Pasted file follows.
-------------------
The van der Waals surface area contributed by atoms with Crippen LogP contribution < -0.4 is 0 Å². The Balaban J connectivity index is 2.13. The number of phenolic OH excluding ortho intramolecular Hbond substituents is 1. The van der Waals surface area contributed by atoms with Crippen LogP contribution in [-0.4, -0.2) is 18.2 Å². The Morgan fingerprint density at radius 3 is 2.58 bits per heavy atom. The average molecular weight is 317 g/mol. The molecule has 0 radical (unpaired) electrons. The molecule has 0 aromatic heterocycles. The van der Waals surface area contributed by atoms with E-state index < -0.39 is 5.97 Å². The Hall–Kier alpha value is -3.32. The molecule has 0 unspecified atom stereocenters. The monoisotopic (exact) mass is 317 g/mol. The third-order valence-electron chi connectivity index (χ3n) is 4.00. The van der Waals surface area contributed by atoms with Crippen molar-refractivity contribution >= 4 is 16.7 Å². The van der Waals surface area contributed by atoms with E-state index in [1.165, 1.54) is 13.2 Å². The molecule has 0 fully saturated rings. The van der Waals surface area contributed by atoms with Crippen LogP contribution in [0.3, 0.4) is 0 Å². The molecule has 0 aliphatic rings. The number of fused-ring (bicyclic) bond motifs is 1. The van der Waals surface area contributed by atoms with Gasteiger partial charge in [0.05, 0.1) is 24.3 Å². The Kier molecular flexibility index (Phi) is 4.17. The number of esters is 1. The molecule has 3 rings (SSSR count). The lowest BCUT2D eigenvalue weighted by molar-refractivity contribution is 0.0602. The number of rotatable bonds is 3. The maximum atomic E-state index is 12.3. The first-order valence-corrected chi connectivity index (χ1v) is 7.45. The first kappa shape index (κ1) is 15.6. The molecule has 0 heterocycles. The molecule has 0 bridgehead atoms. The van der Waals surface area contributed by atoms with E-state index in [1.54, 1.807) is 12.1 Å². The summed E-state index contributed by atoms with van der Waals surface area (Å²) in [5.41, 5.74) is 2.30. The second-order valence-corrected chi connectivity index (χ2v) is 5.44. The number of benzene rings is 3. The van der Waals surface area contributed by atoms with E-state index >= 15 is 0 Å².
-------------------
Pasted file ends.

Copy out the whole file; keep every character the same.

The van der Waals surface area contributed by atoms with Crippen LogP contribution < -0.4 is 0 Å². The Balaban J connectivity index is 2.13. The number of phenolic OH excluding ortho intramolecular Hbond substituents is 1. The van der Waals surface area contributed by atoms with Crippen LogP contribution in [-0.4, -0.2) is 18.2 Å². The Morgan fingerprint density at radius 3 is 2.58 bits per heavy atom. The average molecular weight is 317 g/mol. The molecule has 0 radical (unpaired) electrons. The molecule has 0 aromatic heterocycles. The van der Waals surface area contributed by atoms with E-state index < -0.39 is 5.97 Å². The Hall–Kier alpha value is -3.32. The molecule has 0 unspecified atom stereocenters. The monoisotopic (exact) mass is 317 g/mol. The third-order valence-electron chi connectivity index (χ3n) is 4.00. The van der Waals surface area contributed by atoms with Crippen molar-refractivity contribution >= 4 is 16.7 Å². The van der Waals surface area contributed by atoms with E-state index in [1.165, 1.54) is 13.2 Å². The molecule has 0 fully saturated rings. The van der Waals surface area contributed by atoms with Crippen LogP contribution in [0.3, 0.4) is 0 Å². The molecule has 0 aliphatic rings. The number of fused-ring (bicyclic) bond motifs is 1. The van der Waals surface area contributed by atoms with Gasteiger partial charge in [0.05, 0.1) is 24.3 Å². The Kier molecular flexibility index (Phi) is 4.17. The number of esters is 1. The molecule has 3 rings (SSSR count). The lowest BCUT2D eigenvalue weighted by molar-refractivity contribution is 0.0602. The number of rotatable bonds is 3. The maximum atomic E-state index is 12.3. The first-order valence-corrected chi connectivity index (χ1v) is 7.45. The first kappa shape index (κ1) is 15.6. The molecule has 0 heterocycles. The molecule has 0 bridgehead atoms. The van der Waals surface area contributed by atoms with E-state index in [1.54, 1.807) is 12.1 Å². The summed E-state index contributed by atoms with van der Waals surface area (Å²) in [5.41, 5.74) is 2.30. The second-order valence-corrected chi connectivity index (χ2v) is 5.44. The number of benzene rings is 3. The van der Waals surface area contributed by atoms with E-state index >= 15 is 0 Å².